The Coffee Bearer
Full figure depiction of a female servant who is walking through the shadows of an arched entranceway. She is dressed in an exotic style, and the scenery behind her is Egyptian-looking, but her skin is pale and her features Western. She carries a tray on which is set two small cups and two small inverted glasses. Her dark hair is partly covered with a turban headdress which hangs darkly behind her head, framing her pale neck. She is dressed in richly exotic garments, patterned and worn in a layered and loose style tied at the waist with a wide sash, and ornamented with a necklace. Over these robes she wears a short navy jacket with gold leaf-pattern embroidery and gold trim. She stands with one foot placed on a step that leads out from the darkness of the entranceway into a sunlit foreground with a coloured mosaic tiled floor; The open door to the left is decorated with panels carved into geometric relief designs. The light from the walled garden beyond frames the subject. Palm trees and a minaret are visible beyond the garden wall.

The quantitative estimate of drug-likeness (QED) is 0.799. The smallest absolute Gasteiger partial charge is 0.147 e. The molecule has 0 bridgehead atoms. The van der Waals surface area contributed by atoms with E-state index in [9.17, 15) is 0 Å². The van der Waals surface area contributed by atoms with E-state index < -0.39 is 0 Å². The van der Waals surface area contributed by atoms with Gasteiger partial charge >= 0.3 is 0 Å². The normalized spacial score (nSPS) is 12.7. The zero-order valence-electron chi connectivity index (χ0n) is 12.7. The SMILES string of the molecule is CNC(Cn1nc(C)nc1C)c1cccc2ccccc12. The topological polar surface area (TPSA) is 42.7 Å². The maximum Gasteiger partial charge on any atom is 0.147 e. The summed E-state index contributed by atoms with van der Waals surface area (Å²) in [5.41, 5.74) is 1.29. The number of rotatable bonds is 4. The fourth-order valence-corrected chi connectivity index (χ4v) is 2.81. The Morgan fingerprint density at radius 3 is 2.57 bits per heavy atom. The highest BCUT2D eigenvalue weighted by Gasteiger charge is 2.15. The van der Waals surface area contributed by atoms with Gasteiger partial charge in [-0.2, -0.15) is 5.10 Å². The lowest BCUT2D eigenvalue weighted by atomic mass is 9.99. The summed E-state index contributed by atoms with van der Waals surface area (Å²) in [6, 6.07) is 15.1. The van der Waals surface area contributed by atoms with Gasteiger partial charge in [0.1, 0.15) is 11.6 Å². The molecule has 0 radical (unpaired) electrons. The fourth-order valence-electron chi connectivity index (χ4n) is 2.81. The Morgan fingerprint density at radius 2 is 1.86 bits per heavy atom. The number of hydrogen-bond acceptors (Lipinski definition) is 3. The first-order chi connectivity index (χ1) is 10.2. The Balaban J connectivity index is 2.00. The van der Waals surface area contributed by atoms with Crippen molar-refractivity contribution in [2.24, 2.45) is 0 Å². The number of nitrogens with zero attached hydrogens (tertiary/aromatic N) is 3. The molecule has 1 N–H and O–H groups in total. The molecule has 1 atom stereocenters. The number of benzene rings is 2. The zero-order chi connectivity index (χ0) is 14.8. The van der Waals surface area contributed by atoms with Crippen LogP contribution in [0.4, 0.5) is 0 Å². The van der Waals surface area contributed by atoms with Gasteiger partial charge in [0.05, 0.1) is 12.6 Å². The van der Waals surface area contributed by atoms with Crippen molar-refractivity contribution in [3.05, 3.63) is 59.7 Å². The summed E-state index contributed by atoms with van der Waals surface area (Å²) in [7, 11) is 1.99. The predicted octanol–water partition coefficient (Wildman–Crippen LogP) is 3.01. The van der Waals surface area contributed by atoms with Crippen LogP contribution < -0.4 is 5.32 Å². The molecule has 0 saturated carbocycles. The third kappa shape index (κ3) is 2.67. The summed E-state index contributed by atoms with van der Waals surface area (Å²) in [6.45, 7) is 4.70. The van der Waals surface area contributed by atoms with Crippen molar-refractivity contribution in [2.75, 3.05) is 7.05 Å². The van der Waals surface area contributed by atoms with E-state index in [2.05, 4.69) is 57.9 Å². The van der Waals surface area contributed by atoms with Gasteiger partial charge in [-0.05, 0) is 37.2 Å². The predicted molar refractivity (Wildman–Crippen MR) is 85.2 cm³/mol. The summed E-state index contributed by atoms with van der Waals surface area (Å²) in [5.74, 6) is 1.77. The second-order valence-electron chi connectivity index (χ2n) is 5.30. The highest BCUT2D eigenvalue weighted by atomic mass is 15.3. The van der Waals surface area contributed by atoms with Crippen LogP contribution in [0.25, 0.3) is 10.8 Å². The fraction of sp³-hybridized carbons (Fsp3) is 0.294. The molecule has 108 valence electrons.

Gallery text panel The Pre-Raphaelites in their Time Britain's first and best-known radical art movement emerged from within the Royal Academy in 1848. Its original members were rebellious art students who were disillusioned with contemporary practice. They looked back to Italian art before Raphael, seeing the pre-1500 period as one of great sincerity. They called themselves the Pre-Raphaelite Brotherhood. In an age of rapid industrial and urban expansion, Pre-Raphaelite artists like Rossetti, Hunt and Millais, and pioneering design reformers such as William Morris, sought a return to pre-industrial values of art and design in truth to nature and materials, and good workmanship. In addition, the arts of the Middle Ages and Middle East were important sources of stylistic inspiration. The Bible, literature and contemporary life were preferred over subjects derived from classical mythology. The Brotherhood also rejected contrived studio lighting and took canvases outside to paint directly from nature. Although attempting to convey exactly what they saw, they created a heightened reality of dream-like intensity with minute details and bright, dazzling colours. Their art was a new kind of history painting for a new age.
The Coffee Bearer
Panel: 30.4cm x 19cm
Frame: 41cm x 29.5cm
Place of creation
Manchester Art Gallery - Gallery 7
© Manchester Art Gallery